7 movies that will inspire you to fight for human rights

7 movies that will inspire you to fight for human rights

7 movies that will inspire you to fight for human rights 900 600 Inga Vederytė

Active Youth Human recommends the best movies and TV series about human rights to learn more, gather inspiration and create change!

Est. reading time: 10 minutes

 

Inspiration is a massive part of our everyday lives. We search for it on every corner we turn, in every cup of coffee we drink and conversation we have. Inspiration helps us get out of bed in the mornings and actually get things done. But in the end, we all lack inspiration from time to time — even while working in ever-changing, ever-exciting NGOs.

Writing projects and thinking of quality, innovative activities that make a difference can be a tough challenge. Especially because sometimes we get so caught up in our own daily lives, we forget to look outside our bubble and see what the world is facing. And within the topic of equity and human rights, the world is facing a lot. So at Active Youth, we focus on looking beyond stereotypes and creating a world where it is safe to be yourself.

Today, together with the AY Human team, we want to share 7 movies that inspire us to learn more about the topics of gender equality, age discrimination, lives of migrants/refugees and asylum seekers, and ex(offenders). These movies can help to see the reality of ongoing social issues, motivate ourselves to think outside the box and generate ideas that create social change.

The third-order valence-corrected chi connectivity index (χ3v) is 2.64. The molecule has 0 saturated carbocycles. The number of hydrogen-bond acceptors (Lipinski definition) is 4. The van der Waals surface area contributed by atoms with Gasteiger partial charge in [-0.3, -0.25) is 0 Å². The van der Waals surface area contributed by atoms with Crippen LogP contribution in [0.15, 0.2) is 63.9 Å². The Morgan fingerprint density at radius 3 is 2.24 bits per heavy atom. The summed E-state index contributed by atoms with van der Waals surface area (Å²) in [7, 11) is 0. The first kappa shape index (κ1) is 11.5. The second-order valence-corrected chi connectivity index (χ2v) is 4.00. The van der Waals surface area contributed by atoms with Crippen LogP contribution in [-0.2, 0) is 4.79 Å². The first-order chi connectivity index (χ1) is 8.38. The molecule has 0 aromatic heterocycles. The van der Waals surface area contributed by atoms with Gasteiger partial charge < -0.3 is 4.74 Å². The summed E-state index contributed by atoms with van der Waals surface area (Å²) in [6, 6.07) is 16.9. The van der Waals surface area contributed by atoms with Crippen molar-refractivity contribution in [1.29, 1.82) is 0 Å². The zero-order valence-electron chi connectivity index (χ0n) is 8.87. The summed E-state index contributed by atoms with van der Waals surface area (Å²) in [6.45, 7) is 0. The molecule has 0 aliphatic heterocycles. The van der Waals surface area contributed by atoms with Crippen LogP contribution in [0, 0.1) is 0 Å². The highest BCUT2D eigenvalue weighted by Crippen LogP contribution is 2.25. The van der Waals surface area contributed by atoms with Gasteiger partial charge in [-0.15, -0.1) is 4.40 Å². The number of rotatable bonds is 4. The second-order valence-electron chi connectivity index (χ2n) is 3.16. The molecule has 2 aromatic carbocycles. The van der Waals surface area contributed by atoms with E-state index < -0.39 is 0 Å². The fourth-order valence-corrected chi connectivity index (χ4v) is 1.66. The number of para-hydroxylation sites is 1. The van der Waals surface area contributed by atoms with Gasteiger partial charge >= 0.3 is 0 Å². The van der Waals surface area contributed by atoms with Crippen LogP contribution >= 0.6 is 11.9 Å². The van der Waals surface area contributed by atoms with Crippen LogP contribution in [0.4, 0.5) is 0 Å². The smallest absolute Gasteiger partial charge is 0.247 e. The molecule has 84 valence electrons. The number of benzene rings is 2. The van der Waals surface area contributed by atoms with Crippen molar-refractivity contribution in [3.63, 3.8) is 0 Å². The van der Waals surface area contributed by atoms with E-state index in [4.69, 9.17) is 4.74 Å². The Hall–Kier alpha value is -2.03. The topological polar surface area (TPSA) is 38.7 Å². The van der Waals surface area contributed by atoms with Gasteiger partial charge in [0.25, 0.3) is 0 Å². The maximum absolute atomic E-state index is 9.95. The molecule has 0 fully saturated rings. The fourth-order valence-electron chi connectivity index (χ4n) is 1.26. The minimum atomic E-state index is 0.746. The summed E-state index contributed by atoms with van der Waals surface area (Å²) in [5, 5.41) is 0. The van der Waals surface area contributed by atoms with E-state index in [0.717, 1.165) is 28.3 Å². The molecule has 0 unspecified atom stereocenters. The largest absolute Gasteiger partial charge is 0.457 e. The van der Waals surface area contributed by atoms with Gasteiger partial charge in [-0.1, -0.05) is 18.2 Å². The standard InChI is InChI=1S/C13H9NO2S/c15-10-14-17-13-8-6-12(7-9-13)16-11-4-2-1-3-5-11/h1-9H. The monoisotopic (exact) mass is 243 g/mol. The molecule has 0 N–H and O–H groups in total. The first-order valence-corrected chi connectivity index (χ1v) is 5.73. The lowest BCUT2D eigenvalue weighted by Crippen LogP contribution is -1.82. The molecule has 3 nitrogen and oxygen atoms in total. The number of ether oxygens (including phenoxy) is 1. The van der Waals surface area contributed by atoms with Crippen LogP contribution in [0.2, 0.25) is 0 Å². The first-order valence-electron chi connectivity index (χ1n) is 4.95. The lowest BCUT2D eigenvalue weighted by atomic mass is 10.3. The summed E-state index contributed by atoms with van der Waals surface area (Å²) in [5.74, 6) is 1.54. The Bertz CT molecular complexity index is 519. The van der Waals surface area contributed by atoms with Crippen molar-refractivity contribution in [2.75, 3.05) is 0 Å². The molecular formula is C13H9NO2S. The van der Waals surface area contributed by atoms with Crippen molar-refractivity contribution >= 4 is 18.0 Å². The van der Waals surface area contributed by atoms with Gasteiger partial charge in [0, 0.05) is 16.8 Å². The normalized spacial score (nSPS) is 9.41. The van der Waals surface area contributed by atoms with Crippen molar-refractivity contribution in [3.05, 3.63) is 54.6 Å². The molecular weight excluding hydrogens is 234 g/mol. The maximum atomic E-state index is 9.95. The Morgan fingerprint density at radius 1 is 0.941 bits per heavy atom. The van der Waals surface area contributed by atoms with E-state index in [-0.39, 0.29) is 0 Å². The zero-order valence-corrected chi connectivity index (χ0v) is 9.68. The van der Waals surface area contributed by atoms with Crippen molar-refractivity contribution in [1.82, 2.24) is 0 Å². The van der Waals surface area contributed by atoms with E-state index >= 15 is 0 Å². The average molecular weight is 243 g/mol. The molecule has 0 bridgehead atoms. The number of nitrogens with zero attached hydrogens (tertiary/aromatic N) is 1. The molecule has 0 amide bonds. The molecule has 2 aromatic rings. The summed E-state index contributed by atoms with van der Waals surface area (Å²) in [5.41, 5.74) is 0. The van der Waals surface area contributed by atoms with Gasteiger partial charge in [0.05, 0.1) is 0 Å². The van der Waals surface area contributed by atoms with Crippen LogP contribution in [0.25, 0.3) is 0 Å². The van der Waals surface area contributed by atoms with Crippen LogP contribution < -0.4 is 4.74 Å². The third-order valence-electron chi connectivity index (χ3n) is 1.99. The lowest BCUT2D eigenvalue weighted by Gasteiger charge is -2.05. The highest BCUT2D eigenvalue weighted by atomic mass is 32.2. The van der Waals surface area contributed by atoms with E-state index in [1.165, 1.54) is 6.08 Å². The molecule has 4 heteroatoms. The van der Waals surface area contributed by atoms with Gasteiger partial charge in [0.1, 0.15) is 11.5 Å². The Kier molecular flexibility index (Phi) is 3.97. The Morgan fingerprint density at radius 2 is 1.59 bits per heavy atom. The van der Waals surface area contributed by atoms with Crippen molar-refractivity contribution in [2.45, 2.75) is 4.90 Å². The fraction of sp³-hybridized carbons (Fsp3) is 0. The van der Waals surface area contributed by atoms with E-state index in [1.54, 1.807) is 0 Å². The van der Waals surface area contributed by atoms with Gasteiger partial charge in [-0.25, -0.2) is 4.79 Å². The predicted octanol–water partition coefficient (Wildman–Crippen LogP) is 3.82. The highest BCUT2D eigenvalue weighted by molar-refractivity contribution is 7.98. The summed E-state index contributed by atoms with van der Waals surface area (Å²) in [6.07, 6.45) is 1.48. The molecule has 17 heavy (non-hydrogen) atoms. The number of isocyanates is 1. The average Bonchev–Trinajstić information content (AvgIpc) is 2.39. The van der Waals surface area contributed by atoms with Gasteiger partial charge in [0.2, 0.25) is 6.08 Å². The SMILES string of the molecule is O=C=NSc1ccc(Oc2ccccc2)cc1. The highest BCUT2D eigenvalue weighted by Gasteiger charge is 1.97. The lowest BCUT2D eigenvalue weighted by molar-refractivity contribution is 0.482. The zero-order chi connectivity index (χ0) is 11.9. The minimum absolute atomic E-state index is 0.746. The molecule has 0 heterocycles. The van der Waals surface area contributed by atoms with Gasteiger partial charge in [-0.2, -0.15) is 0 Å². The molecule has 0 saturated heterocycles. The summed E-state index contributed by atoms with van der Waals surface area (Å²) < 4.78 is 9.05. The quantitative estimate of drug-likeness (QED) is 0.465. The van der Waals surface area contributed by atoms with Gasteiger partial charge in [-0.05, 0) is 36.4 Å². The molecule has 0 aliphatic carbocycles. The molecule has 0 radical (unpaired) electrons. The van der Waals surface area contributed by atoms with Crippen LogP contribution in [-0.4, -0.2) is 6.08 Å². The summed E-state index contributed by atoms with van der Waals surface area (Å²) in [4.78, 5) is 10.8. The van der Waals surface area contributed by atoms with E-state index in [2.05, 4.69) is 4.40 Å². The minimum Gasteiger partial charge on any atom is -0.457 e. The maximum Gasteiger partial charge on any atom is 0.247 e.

1. “Feminists: What Were They Thinking?” (2018), Johanna Demetrakas

IMDb rating 7.0/10

In 1977, a book of photographs was released. It celebrated women breaking free of traditional expectations and identifying their true nature as human beings – powerful, emotional, raw. “Feminists: What Were They Thinking?” revisits the photographs and aims to reveal the urgent need for ongoing social change in our present culture, showing evidence that social, political, personal and economic gender equity has not yet been achieved. Powerful women like Jane Fonda, Gloria Steinem, Lily Tomlin, and Judy Chicago discuss women’s issues, including identity, abortion, parenting, and their personal lives – the good, the bad and the ugly.

(Link to trailer: here)

 

2. “Omar and Pete” (2005), Tod Lending

IMDb rating 7.8/10

“Omar and Pete” tells the story of two ex-offenders who are ready to change their lives after spending 30 years in and out of prison. After their release, both are enrolled in the Maryland Reentry Program, which provides transitional housing, health services, job support, and educational opportunities to long-term repeat offenders. Their story directly highlights the heartbreaking difficulties with reintegration and returning to civilian life and shows just how difficult a life of freedom can be for someone who spent most of their lives inside a prison.

(Link to trailer: here)

 

3. “Lost Girls” (2020), Liz Garbus

IMDb rating 6.1/10

The movie “Lost girls” takes us on a journey to the devastating world of crime and human rights violation with a story based on true events. Determined to find her missing daughter, Mari Gilbert starts a personal investigation that leads her to the Long Island community and reveals over a dozen cases of murdered sex workers. Mari fights so the world would see the tragedy for what it is and finally question its own stereotypes. The fact is that police response time for help is different for rich beach house owners and sex workers. This is one of a lot of examples, how we still treat people differently because of their social status, background, or gender when we all have the same right to safety.